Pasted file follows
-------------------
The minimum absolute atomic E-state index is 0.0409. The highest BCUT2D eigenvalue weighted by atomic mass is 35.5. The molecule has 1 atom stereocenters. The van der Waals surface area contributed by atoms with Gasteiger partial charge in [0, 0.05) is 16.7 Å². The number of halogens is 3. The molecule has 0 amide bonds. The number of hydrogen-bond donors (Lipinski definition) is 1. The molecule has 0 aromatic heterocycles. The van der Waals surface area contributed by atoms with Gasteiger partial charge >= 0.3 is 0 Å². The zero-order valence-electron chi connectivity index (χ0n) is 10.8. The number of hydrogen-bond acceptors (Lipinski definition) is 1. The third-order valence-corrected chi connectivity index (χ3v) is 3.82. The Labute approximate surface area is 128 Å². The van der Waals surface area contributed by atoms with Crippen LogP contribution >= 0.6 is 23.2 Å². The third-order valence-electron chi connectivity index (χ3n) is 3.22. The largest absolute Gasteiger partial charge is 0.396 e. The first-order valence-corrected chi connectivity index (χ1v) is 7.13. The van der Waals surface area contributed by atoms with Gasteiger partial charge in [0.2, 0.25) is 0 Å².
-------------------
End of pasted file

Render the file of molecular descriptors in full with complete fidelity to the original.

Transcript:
The minimum absolute atomic E-state index is 0.0409. The highest BCUT2D eigenvalue weighted by atomic mass is 35.5. The molecule has 1 atom stereocenters. The van der Waals surface area contributed by atoms with Gasteiger partial charge in [0, 0.05) is 16.7 Å². The number of halogens is 3. The molecule has 0 amide bonds. The number of hydrogen-bond donors (Lipinski definition) is 1. The molecule has 0 aromatic heterocycles. The van der Waals surface area contributed by atoms with Gasteiger partial charge >= 0.3 is 0 Å². The zero-order valence-electron chi connectivity index (χ0n) is 10.8. The number of hydrogen-bond acceptors (Lipinski definition) is 1. The third-order valence-corrected chi connectivity index (χ3v) is 3.82. The Labute approximate surface area is 128 Å². The van der Waals surface area contributed by atoms with Crippen LogP contribution >= 0.6 is 23.2 Å². The third-order valence-electron chi connectivity index (χ3n) is 3.22. The largest absolute Gasteiger partial charge is 0.396 e. The first-order valence-corrected chi connectivity index (χ1v) is 7.13. The van der Waals surface area contributed by atoms with Gasteiger partial charge in [0.2, 0.25) is 0 Å².